Having kept poultry for more then thirty years I am well used to fox trouble but in the pest few seasons the problems have got worse with attacks becoming far more frequent as the local fox population grows in both numbers and confidence. A local do-gooder, who must have taken the advice of Bill Oddie and his kind had encouraged foxes to breed in the back garden of his bungalow. A pile of fallen conifers made an ideal breeding den and regular feeds of table scraps and cat food has meant successive litters have been reared for the past five or six years. Convinced that his well fed foxes would not bother the water fowl and poultry which were kept just one four acre field away, the man objected to all attempts to get rid of the vermin from his property. The result, some of the most daring and determined fox attacks which I have ever seen over the past winters.
Two years ago I snared a dog fox which had slaughtered more than twenty free ranging game pullets in just two visits. This year the foxes developed a taste for geese, reducing one flock from twenty down to just eight remaining birds. I share a smaller flock, or should it be a gaggle, with my pal Ben and every year we breed and rear a few goslings for the Christmas table. We do it the traditional way, letting one or two birds go broody and hatch their own chicks about late March or early April. The whole flock protect the goslings as they graze the spring and summer grasses and herbs. The main dangers early on are rats and avian predators such as crows, magpies and, more recently, buzzards. Fortunately, goslings grow quickly and within weeks are far too big and strong for all but foxes to take and even then it takes a very determined animal to face the entire flock at this time of year for the mature birds will even attack humans who attempt to approach the goslings.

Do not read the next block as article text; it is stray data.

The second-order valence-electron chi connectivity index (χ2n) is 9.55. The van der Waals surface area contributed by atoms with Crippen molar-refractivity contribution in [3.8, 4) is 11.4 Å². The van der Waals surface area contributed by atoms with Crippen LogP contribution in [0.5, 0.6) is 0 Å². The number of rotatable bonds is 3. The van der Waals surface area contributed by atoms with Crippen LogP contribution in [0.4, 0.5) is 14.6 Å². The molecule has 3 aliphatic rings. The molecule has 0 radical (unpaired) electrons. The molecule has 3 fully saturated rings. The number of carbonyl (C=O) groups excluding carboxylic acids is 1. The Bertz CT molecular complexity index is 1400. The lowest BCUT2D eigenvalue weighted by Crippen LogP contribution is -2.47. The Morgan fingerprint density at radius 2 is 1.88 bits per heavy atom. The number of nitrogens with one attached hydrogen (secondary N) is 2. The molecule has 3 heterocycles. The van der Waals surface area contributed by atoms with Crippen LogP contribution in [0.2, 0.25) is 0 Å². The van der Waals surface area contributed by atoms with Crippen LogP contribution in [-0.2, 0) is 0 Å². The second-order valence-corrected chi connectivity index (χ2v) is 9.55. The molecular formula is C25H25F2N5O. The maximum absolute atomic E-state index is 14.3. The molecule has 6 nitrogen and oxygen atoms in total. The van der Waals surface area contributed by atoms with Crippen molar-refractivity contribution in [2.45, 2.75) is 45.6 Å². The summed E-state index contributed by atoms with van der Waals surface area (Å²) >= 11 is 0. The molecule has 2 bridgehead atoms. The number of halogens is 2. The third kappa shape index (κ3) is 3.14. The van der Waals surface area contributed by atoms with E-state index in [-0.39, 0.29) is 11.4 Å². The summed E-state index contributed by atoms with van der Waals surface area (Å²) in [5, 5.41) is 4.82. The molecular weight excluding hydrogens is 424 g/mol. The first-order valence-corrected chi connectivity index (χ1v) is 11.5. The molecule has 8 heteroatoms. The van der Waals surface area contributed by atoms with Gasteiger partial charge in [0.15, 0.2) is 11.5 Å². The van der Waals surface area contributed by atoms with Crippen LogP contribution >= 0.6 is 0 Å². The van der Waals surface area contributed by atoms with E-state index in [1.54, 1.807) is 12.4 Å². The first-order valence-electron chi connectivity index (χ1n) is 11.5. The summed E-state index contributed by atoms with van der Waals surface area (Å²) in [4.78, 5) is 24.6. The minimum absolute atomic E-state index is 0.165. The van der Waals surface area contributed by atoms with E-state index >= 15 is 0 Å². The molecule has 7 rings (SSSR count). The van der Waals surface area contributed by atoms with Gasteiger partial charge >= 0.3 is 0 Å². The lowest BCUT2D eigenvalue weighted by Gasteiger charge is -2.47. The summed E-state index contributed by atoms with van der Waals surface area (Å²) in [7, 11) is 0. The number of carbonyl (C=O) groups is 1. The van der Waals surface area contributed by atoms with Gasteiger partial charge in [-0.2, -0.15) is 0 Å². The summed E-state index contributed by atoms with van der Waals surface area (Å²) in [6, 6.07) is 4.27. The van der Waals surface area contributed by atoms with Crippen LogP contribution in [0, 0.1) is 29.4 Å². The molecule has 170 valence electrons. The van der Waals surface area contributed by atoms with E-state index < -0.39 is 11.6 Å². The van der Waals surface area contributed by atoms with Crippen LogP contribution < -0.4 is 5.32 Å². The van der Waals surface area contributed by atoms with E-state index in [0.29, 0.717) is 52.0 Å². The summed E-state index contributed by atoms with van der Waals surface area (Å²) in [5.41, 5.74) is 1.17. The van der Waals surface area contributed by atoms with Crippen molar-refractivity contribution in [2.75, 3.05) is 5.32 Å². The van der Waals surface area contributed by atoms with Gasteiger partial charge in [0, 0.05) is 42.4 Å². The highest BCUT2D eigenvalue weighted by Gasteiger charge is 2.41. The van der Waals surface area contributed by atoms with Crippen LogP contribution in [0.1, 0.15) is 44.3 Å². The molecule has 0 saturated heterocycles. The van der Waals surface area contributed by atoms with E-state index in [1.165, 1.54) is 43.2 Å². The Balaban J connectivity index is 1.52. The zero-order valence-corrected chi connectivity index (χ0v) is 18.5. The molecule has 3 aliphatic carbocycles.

Traditionally the geese free range until Michaelmas Day (September 29th) but in recent years the good grass and mild weather has allowed the birds to stay out well into October. Obviously we have to pen or shed them up at dusk to lessen the chance of fox attacks as the nights draw in and this used to solve the problem. However, in the past couple of years the local fox population seems to have learned the routine and day time attacks have become a major and regular occurrence.
This year both chickens and geese started to go missing by mid autumn and daytime fox sightings were more and more frequent. Snares and cage traps usually do the trick and by checking twice a day it proved beyond any doubt that foxes were taking birds during daylight hours. As Christmas approached our concern for our stock reached its peak. It takes eight or nine months of care and nurturing to produce top quality table geese and discounting the financial side it is quite a blow to lose birds after so much time and effort has been put into them.